On 28 June it is 100 years ago that Gavrilo Princip assassinated the Austrian Crown Prince, Archduke Franz Ferdinand, and his wife Sophie, Duchess of Hohenberg, during their visit to Sarajevo, capital of Bosnia and Herzegovina. This led to the outbreak of the First World War only weeks later. The three huge European Empires at the time, Germany, Russia, and Austria-Hungary, did no longer exist when the war came to an end somewhat more than four years later.
Unlike many books about the subject, this book is not only focused on what happened in Sarajevo. The book starts with a biography of the life of Franz Ferdinand, his education, health issues, travels and his relationship with several family members, including his uncle Emperor Franz Josef of Austria. Franz Josef hardly ever informed his nephew about state affairs as soon as Franz Ferdinand became the Crown Prince. The book gives an account of Franz Ferdinand’s thoughts on certain issues, and it would have been interesting to see how he would have been as an Emperor. Unfortunately that was not to be.
Franz Ferdinand would marry for love, unlike many other archdukes. According to the Family Statutes he was to marry a Catholic woman who was of equal rank. However he fell in love with a mere aristocrat, Countess Sophie Chotek, born in 1868. Twenty years later, in 1888, she became a lady-in-waiting to Archduchess Isabella of Austria. In the years to follow Franz Ferdinand and Sophie fell in love. Only in 1900 the Emperor gave his permission to the couple to marry. In the book you can read all about their relationship, the struggle to get permission and its consequences. Franz Ferdinand would be the Crown Prince, but his children would never have the right to succeed, nor would they ever be archdukes or archduchesses. Despite of their marriage Sophie was never fully accepted by the family of her husband and some people at court, although it seems that quite a lot of people and several foreign royals did. I must really admire her for her strenght to cope with the Austrian court. The couple had three children: Sophie (1901), Max (1902) and Ernst (1904). Another son was stillborn in 1908. And it appears to me that Franz Ferdinand and Sophie were doting parents. I loved reading in the book about their family life.
It is not until halfway the book that the story of the visit of Franz Ferdinand and Sophie to Sarajevo starts. A visit that actually should never have happened, if people involved in the organisation had listened to each other and to rumours about an attack. You could also wonder why this specific visit was to be held on 28 June, St. Vitus Day, a date of special importance to ethnic Serbs. The final plot and the events on 28 June 1914 are extensively described in the book. Just read and shiver … After his death Franz Ferdinand – the heir to the throne of one of the biggest empires in the world – was not to have a state funeral. He and Sophie were buried at their castle in Artstetten. And it is so sad to read how in the end the funeral events were held. They really had deserved something better.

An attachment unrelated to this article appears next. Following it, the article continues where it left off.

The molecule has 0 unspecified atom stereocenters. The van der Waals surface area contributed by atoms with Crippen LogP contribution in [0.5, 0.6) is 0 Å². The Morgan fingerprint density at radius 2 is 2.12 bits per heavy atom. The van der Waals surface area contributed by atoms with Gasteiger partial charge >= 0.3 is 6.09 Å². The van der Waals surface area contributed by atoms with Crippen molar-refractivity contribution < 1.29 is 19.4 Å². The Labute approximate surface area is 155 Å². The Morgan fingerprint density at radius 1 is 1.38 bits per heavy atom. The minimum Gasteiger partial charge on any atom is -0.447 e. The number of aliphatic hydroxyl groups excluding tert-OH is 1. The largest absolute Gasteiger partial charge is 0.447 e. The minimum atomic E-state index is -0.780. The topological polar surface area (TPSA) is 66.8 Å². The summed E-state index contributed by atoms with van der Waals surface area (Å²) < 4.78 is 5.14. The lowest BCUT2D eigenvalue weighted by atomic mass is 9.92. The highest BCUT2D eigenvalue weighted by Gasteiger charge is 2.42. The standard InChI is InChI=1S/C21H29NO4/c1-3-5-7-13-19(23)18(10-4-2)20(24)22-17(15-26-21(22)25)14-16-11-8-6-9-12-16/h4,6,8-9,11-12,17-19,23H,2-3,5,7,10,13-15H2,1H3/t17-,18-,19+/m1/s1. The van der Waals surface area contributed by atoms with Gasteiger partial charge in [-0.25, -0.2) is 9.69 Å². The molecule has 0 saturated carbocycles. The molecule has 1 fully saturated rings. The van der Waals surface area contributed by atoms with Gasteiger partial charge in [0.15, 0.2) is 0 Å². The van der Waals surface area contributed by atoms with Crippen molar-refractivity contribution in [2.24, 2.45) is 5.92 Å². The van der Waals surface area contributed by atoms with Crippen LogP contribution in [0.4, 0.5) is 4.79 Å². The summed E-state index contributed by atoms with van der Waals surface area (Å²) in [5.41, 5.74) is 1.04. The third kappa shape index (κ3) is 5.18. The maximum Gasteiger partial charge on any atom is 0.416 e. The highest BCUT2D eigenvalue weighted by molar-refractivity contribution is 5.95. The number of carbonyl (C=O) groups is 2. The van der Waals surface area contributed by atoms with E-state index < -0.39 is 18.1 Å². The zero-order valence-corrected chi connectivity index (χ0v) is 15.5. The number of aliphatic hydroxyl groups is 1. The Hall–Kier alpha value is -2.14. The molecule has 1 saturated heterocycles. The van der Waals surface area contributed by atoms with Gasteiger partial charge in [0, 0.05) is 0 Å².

Interesting enough the book doesn’t end with Sarajevo. The last part gives an account of the often difficult life of the couple’s three children, especially in World War II. But one also learns about the fate of the assassin of the couple, Gavrilo Princip and his accomplices. All of her life their daughter Sophie, who died in 1990, years after her two younger brothers, would keep on defending her parents and take care that they would never be forgotten. The same thing is done by several descendants of the three siblings, who have been talking to the media recently about their ancestors.
The foreword of the book was written by Princess Sophie von Hohenberg, a great-granddaughter of the couple that was killed in Sarajevo. A great help, especially for people who don’t know the family very well, are the genealogies of the Habsburg, Hohenberg and Chotek families, a map of the Austria-Hungarian Empire, and a list with characters in the book. In the back of the book is a good index, as well as a list of notes and a bibliography (both could have been printed smaller though). In the middle of the book are several pages with lovely illustrations, so you can see what the main persons in the book really looked like. On the cover of the book is also a lovely portrait of Franz Ferdinand and Sophie with their three children.
The book has been published in Great Britain by Pan MacMillan on 26 September 2013 (£ 20). The book is available in hardback, paperback, as Kindle edition and as an audiobook. The book has been published in the USA by St Martin’s Press early September 2013, a paperback version is to follow early August. The book has already been published in Portugal and Poland, and will be followed by publication in Brazil, the Czech Republic, Romania, Russia, Slovenia and Turkey later this year. Sue Woolmans has been given several lectures about the subject, and is still going strong.